The divorce is over and each of them has found a new love, but Robinson Cano and the Yankees have still decided it’s worth trading barbs about “disrespect” in the past 24 hours.
Here’s Robinson Cano at yesterday’s press conference when asked about his dealings with the Yankees before accepting the Mariners’ $240 million offer:
“I didn’t feel respect. I didn’t get respect from them . . . I was hoping they would come up with a better offer. My goal was to stay there . . . I didn’t see any effort [from the Yankees].”
Know what? I get that. Cano is absolutely wrong for talking publicly about it and doing so gets him absolutely nowhere, but I understand why he may feel that way. The Yankees didn’t even really pretend to be particularly interested. Not saying they should have been — at the price Cano was reportedly demanding it made no sense for New York — but there has developed a certain convention around such high-profile athletes in which everyone at least publicly talks about how badly they want to stay together, etc. and that didn’t happen here. And star athletes are high strung and all of that. So, again, Cano shouldn’t have said this, but I can see where it’s coming from.
Just this morning Yankees President Randy Levine shot back, taking issue with Cano’s claim that the Yankees did not treat him with respect. He said they were more than happy to make a $175 million offer and always treated Cano with respect, but that ultimately it was simply a matter of it not making any kind of sense for the Yankees to commit to a ten-year contract given how those deals have gone for them in the past. He doesn’t blame Cano for taking Seattle’s offer as it was clearly better. Levine added that, rather than disrespect, he thinks Robinson Cano is “very disappointed” he no longer plays for the Yankees.
Now: everyone move on.
The Sox’ winning streak ends at 11, thanks in part to Gary Sanchez continuing to hit like Barry Bonds or someone. Well, not quite Bonds, but his 20 homers in 49 games is ridiculous. I’d say “at some point pitchers need to stop giving him stuff to hit,” but this dude drove in a run when someone tried to intentionally walk him a week or two ago, so maybe there is nothing that can be done. In any event, Boston’s loss, along with the Blue Jays win, means that the AL East is not quite settled. It likely is practically, but not technically!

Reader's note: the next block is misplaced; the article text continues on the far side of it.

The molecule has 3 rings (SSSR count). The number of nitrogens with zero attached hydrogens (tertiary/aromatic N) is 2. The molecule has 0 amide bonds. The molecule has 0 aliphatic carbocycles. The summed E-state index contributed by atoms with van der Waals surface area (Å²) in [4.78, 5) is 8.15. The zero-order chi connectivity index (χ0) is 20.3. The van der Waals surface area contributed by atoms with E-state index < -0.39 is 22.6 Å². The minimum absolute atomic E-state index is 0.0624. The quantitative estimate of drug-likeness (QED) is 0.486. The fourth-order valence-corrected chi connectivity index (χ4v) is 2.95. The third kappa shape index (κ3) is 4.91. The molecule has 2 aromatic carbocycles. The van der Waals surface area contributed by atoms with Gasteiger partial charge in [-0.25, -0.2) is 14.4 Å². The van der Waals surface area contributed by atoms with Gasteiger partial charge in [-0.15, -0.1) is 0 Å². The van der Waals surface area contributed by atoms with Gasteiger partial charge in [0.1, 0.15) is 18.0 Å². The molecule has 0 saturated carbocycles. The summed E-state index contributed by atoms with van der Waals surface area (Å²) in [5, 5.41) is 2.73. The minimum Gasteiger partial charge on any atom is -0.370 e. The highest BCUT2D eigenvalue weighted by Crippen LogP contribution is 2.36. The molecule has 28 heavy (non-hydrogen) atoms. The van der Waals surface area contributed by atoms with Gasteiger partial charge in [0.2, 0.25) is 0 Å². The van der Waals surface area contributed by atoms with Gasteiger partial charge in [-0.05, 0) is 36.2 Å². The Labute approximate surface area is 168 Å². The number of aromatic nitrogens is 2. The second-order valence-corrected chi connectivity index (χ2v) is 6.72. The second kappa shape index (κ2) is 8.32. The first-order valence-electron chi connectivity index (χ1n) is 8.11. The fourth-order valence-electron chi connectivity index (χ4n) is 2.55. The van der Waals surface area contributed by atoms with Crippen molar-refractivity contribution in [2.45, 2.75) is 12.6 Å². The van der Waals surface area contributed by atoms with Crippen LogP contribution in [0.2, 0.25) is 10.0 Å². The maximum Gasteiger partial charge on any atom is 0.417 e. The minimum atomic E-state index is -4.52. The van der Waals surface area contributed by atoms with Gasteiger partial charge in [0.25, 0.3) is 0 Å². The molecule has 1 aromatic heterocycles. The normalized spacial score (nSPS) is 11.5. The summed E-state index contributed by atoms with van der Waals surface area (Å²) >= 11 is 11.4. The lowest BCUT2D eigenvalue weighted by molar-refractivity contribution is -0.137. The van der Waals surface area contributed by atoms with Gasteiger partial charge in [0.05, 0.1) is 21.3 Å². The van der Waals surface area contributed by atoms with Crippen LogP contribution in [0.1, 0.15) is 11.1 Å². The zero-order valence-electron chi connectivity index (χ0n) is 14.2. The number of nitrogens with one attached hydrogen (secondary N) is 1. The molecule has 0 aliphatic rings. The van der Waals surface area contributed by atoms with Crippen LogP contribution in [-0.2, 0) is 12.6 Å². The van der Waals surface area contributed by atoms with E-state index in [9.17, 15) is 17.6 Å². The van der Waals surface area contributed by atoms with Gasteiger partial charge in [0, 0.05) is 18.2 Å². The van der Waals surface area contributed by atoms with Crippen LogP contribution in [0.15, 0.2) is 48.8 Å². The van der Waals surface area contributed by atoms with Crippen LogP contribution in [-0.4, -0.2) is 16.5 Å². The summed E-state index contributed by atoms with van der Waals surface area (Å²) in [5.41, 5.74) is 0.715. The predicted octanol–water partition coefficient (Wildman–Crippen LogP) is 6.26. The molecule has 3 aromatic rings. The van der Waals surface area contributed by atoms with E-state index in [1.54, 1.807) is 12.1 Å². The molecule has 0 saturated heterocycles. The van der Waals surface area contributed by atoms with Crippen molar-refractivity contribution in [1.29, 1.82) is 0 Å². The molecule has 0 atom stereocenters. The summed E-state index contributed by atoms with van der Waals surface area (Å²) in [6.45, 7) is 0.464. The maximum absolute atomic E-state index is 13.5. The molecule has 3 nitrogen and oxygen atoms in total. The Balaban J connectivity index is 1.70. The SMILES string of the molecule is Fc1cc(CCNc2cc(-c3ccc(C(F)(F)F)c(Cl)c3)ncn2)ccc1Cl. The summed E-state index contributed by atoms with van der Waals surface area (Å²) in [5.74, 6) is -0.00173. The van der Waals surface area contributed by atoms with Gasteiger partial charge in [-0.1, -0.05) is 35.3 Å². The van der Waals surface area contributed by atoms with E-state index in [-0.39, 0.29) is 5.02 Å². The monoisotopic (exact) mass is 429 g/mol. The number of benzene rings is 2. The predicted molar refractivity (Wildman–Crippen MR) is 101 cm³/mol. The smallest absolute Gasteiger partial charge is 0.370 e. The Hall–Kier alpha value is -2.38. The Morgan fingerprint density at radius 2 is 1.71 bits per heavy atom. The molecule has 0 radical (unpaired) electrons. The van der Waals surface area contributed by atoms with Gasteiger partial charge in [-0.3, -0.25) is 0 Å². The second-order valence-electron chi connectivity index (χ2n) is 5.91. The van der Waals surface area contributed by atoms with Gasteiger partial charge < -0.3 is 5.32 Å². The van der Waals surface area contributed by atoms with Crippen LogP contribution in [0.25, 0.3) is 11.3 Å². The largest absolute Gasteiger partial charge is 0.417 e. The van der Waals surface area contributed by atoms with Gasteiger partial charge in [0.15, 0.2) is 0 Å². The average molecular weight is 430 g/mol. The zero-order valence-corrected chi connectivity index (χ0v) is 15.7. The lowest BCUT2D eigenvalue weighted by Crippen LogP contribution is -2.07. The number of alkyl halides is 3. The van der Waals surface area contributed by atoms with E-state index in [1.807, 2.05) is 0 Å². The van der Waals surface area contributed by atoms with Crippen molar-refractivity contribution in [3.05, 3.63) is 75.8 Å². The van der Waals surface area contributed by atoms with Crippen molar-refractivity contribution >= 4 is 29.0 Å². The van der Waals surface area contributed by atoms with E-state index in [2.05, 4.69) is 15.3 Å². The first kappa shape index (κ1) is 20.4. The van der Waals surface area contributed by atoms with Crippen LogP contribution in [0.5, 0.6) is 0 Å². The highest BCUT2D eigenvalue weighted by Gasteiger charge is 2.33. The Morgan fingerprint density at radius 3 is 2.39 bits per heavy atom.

In other news, the Tigers pounded the Indians and their post-clinch, hungover lineup and, with the Orioles’ loss, pull a game closer in the Wild Card. The Mets pounded the Marlins who, one suspects, can only run on emotion so long and desperately want and ned to be with their loved ones to process this past week. The Cards and Giants both won as well, keeping the NL Wild Card at the status quo for another day: the Mets and Giants in, if the season ended today, the Cards one back.
Yankees 6, Red Sox 4
Nationals 4, Diamondbacks 2
Cubs 6, Pirates 4
Blue Jays 5, Orioles 1
Tigers 12, Indians 0
Braves 7, Phillies 6
Mets 12, Marlins 1
Royals 4, Twins 3
Rangers 6, Brewers 4
White Sox 13, Rays 6
Astros 8, Mariners 4
Cardinals 12, Reds 5
Angels 8, Athletics 1
Padres 7, Dodgers 1
Giants 12, Rockies 3
Cardinals shortstop Aledmys Diaz was childhood friends with Marlins pitcher Jose Fernandez, so it was expected when Diaz took time away from the team on Monday to visit Fernandez’s family in Miami. They grew up on the same street in Cuba and played for the same youth baseball team and both would ultimately wind up playing Major League Baseball in the United States.
In the bottom of the fourth inning of Tuesday night’s game against the Reds, Diaz hit a 2-1 Robert Stephenson fastball out to left-center field for a no-doubt grand slam. Teammate Yadier Molina gave Diaz a tight hug as he crossed home plate.
Before Tuesday’s game, Diaz said that the best way to honor Fernandez was to play with his passion, as MLB.com’s Jenifer Langosch reports. Diaz said, “I only play for [Fernandez’s] family right now.”
Here’s the video.